Quantcast
Intrauterine Device (IUD) - Medical Animation



or
Search Language
Browse
Medical Illustrations
Medical Exhibits
Medical Animations
Medical Animation Titles
Most Recent Uploads
Body Systems/Regions
Anatomy & Physiology
Cells & Tissues
Abdomen
Back and Spine
Foot and Ankle
Hand and Wrist
Head and Neck
Hip
Knee
Shoulder
Thorax
Medical Specialties
Anesthesiology
Cancer
Cardiology
Dentistry
Emergency Medicine
Gastroenterology
Neurology/Neurosurgery
Ob/Gyn
Orthopedics
Pediatrics
Personal Injury
Plastic Surgery
Surgery
Urology/Nephrology
Account
Administrator Login
Intrauterine Device (IUD) - Medical Animation
 
This animation may only be used in support of a single legal proceeding and for no other purpose. Read our License Agreement for details. To license this animation for other purposes, click here.

If animation does not play, download and install the latest free Flash Player plugin.
More Like ThisAdd To Lightbox ANH14130 Enlarge Share
Need Additional Information?

Order by phone: 770-458-5656 or By email: dan@courtroomvisuals.com
Item #ANH14130Source #1181

Intrauterine Device (IUD) - Medical Animation
MEDICAL ANIMATION TRANSCRIPT: A series of events called the menstrual cycle happens about once every month to prepare a woman's body for pregnancy. Changing levels of natural chemicals in the bloodstream, called hormones, control these events. The reproductive organs affected by these hormones include, the vagina, cervix, uterus fallopian tubes, and ovaries. The ovaries produce two main hormones called estrogen and progesterone. As the level of estrogen begins to rise, it causes the normally thick mucus inside the cervix to thin out. Estrogen also triggers other hormones to cause one of the ovaries to release an egg. This process is called ovulation. If a woman has sex during this time. A man's reproductive cells, called sperm, can pass through the thinner mucus to fertilize an egg. In the uterus, estrogen causes the lining too thicken, which prepares it to receive a fertilized egg. Rising progesterone levels cause glands in the lining to release fluid that feeds the fertilized egg. Progesterone also causes the thinned out mucus in the cervix to become thick again, which prevents sperm from passing through. If an egg hasn't been fertilized, the levels of both estrogen and progesterone begin to fall. This drop in hormone levels causes menstruation, a process where the uterus sheds its inner tissue lining and blood through the vagina. An intrauterine device, or IUD, is a birth control method consisting of a soft, flexible t-shaped device with a thin string on the end. There are two types of intrauterine devices, hormonal IUDs and a copper IUD. To prevent pregnancy, a doctor places an IUD inside a woman's uterus with the string hanging down inside her vagina. Both types of IUD cause mild inflammation of the uterine lining, which releases immune cells and chemicals that kill sperm. Hormonal IUDs also contain a synthetic type of progesterone called Levonorgestrel. Levonorgestrel mainly prevents pregnancy by thickening the mucus inside the cervix, which prevents sperm from entering the uterus. It also prevents the uterine lining from thickening, so it is less likely to receive a fertilized egg. About a month after inserting an IUD, the doctor may schedule an exam to make sure it is still in place. The doctor may also teach the woman how to check her IUD between visits by feeling for the string inside the vagina. Depending on the type, an IUD can be left in place for 3 to 10 years. Women can have their doctor remove an IUD at any time for any reason, including the desire to have children. An intrauterine device, or IUD, is one of the most effective methods of birth control. IUD's are over 99% effective at preventing pregnancy. This means that less than one out of 100 women will become pregnant each year if they use an IUD and check it regularly for correct placement. However, IUDs are only about 97% effective if not checked for correct placement. For more information on any type of birth control, talk to your doctor.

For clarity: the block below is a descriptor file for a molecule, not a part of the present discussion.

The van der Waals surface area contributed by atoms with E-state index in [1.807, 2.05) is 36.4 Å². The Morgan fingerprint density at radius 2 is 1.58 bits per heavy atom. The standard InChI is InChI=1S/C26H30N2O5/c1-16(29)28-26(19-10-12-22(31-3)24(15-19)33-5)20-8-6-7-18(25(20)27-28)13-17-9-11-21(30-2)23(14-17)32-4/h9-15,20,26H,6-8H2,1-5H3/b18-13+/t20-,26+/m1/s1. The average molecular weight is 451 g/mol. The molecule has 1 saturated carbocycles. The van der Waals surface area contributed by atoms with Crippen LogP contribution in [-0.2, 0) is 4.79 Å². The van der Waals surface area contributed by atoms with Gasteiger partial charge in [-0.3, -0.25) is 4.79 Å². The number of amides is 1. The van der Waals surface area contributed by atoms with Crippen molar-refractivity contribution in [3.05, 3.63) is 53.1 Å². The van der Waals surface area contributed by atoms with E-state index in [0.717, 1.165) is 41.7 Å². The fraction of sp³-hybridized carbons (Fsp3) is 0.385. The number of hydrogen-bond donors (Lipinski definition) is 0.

YOU MAY ALSO WANT TO REVIEW THESE ITEMS:
Cancer of the Prostate with Metastasis to Lymph Nodes
Cancer of the Prostate with Metastasis to Lymph Nodes - si55551369
Medical Illustration
Add to my lightbox
Find More Like This
Reflex Sympathetic Dystrophy (RSD) Diagram
Reflex Sympathetic Dystrophy (RSD) Diagram - si55551388
Medical Illustration
Add to my lightbox
Find More Like This
Fracture of Femoral Neck
Fracture of Femoral Neck - exh43817d
Medical Exhibit
Add to my lightbox
Find More Like This
External View of the Heart- Coronary Arteries
External View of the Heart- Coronary Arteries - exh54280a
Medical Exhibit
Add to my lightbox
Find More Like This
Opthamalogical Injury( Black Eye with Internal Hemorrhage)
Opthamalogical Injury( Black Eye with Internal Hemorrhage) - AO00110
Medical Illustration
Add to my lightbox
Find More Like This
Abdominal Aorta Repair with Dacron Graft
Abdominal Aorta Repair with Dacron Graft - EC00198
Medical Illustration
Add to my lightbox
Find More Like This
This exhibit is available in these languages: